Directly across from the Library is the office.  This photo gives a great view of the original poplar floors.

 Other first floor rooms include the dining room (above) and the pantry (below)

The kitchen is located in a separate building behind the house



The tour continued upstairs.  The metal rail was added to protect the original wood one.

There is a large hall upstairs with great wallpaper that was selected by Jackson's wife and illustrates the story of Telemachus adapted from Greek literature.
The tour guide stated that upstairs hall contained large linen closets because guests would sleep in this hall if the bedrooms were full.  The wooden baseboards were faux painted to look like marble.
One of the upstairs guest bedrooms

 The plantation style home had more than 160 slaves at one point.  This is one of the slave quarters on the grounds and the picture below shows the interior.

The grounds also contained a one acre English style garden



President Jackson and his wife Rachel are laid to rest in this tomb just off the garden and as part of the family cemetery.

Here is a view of the rear porch.

The side doors to the English garden are also faux painted.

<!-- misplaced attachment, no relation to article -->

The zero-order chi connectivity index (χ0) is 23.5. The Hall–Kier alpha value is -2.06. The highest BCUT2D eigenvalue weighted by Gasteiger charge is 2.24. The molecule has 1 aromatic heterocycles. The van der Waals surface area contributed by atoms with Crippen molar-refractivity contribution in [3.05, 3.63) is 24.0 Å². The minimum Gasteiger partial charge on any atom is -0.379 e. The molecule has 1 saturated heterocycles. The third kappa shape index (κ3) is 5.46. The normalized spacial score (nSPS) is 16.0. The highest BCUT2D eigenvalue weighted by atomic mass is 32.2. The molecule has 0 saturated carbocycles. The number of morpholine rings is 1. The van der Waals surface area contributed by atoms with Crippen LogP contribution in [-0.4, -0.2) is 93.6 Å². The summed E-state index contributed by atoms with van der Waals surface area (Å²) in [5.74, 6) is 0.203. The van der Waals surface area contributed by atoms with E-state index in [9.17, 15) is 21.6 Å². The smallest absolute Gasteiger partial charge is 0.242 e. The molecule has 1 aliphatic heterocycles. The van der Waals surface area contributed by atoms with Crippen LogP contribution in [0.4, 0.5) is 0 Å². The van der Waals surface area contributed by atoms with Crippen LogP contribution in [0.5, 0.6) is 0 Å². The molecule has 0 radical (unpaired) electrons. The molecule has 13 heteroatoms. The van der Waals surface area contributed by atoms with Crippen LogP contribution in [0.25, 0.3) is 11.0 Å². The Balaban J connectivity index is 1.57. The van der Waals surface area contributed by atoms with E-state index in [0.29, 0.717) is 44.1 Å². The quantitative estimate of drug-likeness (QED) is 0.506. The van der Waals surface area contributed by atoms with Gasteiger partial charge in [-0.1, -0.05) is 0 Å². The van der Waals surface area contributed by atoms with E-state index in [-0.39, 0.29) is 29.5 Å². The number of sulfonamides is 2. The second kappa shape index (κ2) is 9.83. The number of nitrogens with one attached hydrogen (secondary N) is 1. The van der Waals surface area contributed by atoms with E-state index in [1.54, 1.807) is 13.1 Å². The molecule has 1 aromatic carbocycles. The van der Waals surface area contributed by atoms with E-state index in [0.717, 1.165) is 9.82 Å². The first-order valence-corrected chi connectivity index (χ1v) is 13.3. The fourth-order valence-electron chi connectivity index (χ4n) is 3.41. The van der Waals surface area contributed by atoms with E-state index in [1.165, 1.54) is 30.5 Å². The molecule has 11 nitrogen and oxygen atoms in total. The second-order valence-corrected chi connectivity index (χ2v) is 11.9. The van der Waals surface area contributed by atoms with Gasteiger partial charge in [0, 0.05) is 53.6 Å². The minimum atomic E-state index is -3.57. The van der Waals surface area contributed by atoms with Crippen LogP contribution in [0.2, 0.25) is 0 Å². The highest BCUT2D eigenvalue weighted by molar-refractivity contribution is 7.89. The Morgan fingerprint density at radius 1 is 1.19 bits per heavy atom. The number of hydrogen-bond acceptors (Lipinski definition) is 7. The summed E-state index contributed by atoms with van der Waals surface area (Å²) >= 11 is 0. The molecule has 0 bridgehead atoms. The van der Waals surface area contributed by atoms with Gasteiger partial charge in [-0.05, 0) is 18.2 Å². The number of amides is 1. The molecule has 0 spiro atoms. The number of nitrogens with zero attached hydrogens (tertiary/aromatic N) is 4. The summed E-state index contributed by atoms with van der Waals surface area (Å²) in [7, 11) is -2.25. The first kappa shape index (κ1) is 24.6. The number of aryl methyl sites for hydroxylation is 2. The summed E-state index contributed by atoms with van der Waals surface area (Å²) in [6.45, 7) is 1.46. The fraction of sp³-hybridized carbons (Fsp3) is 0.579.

The visitors center had a great miniature model of a cabin


 We were told that they will soon be replacing Jackson's image on the twenty dollar bill with a female - Susan B Anthony, however, my vote is for this lady!





Sunday, April 16, 2017

Elvis Presley's Graceland

I accompanied my wife and a group of students recently to Tennessee.  One of the highlights of the trip was touring Graceland, Elvis Presley's famous home in Memphis.

Here is the stately home from the front

and here is a photo from the rear.

Elvis and his parents purchased the home in March of 1957.  They paid $103,500 for the house and nearly 14 acres of land and began renovations.  It was said that Elvis was away from home so much that first year, that it it was different each time he came home. Renovations were complete by December of 1957 in time to celebrate Christmas.


The home is actually small by most standards.  The photo above shows the stairs in the entryway.  Visitors are not allowed upstairs.